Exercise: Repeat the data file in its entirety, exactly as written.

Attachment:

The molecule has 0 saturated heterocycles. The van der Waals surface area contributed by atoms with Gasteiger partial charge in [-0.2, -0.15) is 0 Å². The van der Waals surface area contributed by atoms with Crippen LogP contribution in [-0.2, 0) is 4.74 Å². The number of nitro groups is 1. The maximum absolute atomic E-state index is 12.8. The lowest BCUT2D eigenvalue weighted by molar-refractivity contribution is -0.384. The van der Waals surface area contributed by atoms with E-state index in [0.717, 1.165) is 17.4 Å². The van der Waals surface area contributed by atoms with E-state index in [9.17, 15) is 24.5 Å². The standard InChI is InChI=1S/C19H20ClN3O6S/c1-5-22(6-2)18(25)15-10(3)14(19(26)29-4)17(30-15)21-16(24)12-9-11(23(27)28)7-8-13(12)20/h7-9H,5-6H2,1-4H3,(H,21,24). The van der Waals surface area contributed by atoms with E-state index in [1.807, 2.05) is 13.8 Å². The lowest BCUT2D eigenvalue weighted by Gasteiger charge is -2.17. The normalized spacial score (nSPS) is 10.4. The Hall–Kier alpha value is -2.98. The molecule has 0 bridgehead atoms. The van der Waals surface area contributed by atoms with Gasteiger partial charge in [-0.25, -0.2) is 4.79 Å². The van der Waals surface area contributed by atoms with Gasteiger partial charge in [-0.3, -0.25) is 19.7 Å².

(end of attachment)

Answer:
The molecule has 0 saturated heterocycles. The van der Waals surface area contributed by atoms with Gasteiger partial charge in [-0.2, -0.15) is 0 Å². The van der Waals surface area contributed by atoms with Crippen LogP contribution in [-0.2, 0) is 4.74 Å². The number of nitro groups is 1. The maximum absolute atomic E-state index is 12.8. The lowest BCUT2D eigenvalue weighted by molar-refractivity contribution is -0.384. The van der Waals surface area contributed by atoms with E-state index in [0.717, 1.165) is 17.4 Å². The van der Waals surface area contributed by atoms with E-state index in [9.17, 15) is 24.5 Å². The standard InChI is InChI=1S/C19H20ClN3O6S/c1-5-22(6-2)18(25)15-10(3)14(19(26)29-4)17(30-15)21-16(24)12-9-11(23(27)28)7-8-13(12)20/h7-9H,5-6H2,1-4H3,(H,21,24). The van der Waals surface area contributed by atoms with E-state index in [1.807, 2.05) is 13.8 Å². The lowest BCUT2D eigenvalue weighted by Gasteiger charge is -2.17. The normalized spacial score (nSPS) is 10.4. The Hall–Kier alpha value is -2.98. The molecule has 0 bridgehead atoms. The van der Waals surface area contributed by atoms with Gasteiger partial charge in [-0.25, -0.2) is 4.79 Å². The van der Waals surface area contributed by atoms with Gasteiger partial charge in [-0.3, -0.25) is 19.7 Å².